Shay also has some new weapons, including an air-powered rifle (yes, it’s an anachronism, but this is a video game we’re talking about) that even fires grenades once upgraded.
The best parts of Assassin’s Creed Rogue come in the fact that as Shay is experiencing his story, he is being hunted by assassins. The tale-tell whispers usually reserved for AC multiplayer matches indicate when Shay is being hunted. And Ubisoft added these little episodes in some of the worst times, like during sneaking missions. It adds a level of complexity — and coolness — not seen in previous Assassin’s Creed games.
With the inclusion of the whispers and the whole Shay being hunted thing, online multiplayer was left out of Rogue. Seeing as how Assassin’s Creed Unity has had myriad issues with their co-op/multiplayer component since launch, the loss of a working AC multiplayer experience this year is definitely felt.
There is a “real world” component in Rogue that is the flip side of the first-person stuff from Black Flag. In the previous game, the player was a new employee at Abstergo, who worked as a spy within the course of the story, for the brotherhood. The Abstergo folks had no idea. In Rogue, the bosses and co-workers are decidedly jerks who call the player “knucklehead” and insult him as he or she is reliving Shay’s memories. The layout of Abstergo is identical in almost every way, as are the missions of messing with coworkers computers, though instead of hacking for the brotherhood, here you are restoring after an attack. It’s a nice distraction from the main game, but I cannot shake the feeling that I’ve done it all before.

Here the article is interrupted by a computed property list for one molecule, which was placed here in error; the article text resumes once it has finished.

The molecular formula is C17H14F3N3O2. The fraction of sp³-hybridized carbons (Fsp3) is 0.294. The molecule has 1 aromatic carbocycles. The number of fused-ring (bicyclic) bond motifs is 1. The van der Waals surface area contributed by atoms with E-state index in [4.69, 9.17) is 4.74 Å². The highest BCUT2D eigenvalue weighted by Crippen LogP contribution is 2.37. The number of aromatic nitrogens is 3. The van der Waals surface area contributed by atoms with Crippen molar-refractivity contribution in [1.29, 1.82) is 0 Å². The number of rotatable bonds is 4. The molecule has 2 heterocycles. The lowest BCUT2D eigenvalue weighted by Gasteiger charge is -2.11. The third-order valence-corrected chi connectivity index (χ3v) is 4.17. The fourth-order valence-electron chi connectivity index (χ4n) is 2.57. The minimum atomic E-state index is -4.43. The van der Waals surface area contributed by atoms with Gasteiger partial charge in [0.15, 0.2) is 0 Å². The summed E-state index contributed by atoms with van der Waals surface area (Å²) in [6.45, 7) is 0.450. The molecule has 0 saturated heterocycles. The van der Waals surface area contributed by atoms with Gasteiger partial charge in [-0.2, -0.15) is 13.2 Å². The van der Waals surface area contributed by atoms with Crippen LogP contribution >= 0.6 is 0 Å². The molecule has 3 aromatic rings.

Assassin’s Creed Rogue is also a shorter game than the most recent AC titles, with only seven sequences for the main story, but the side quests and items to fetch give Rogue a longer shelf life. While I spent over 120 hours playing Black Flag (don’t ask), Rogue is a much shorter experience on all fronts. I also have a hunch that we’ll see an Assassin’s Creed Rogue game in true 1080p for the PS4 and Xbox One sometime this summer, and that one may very well include some kind of multiplayer. This isn’t a rumor, more of a hope based on Ubisoft’s previous history.
Assassin’s Creed Rogue is like the “greatest hits” of recent AC games. It takes mostly from AC III and Black Flag, and adds just enough new content to make it its own title. Luckily for us, the games it borrows from happen to be two of the finest Assassin’s Creed games in the franchise, so Rogue feels less like it’s name sake and more like an old friend. It’s a unique perspective on a story that is kind of growing tired, and that, in and of itself, saves the game and the franchise here in the twilight of the previous console generation. With Assassin’s Creed Victory already leaked (and confirmed by Ubisoft), Rogue represents that last of the original-style Assassin’s Creed games. And even with the heavy feeling of deja vu, it still goes out with a bang.
Assassin’s Creed Rogue was reviewed on PS3 and purchased at retail. It is available for the PS3 and Xbox 360.
TheHDRoom may be paid a small commission for any services or products ordered through select links on this page.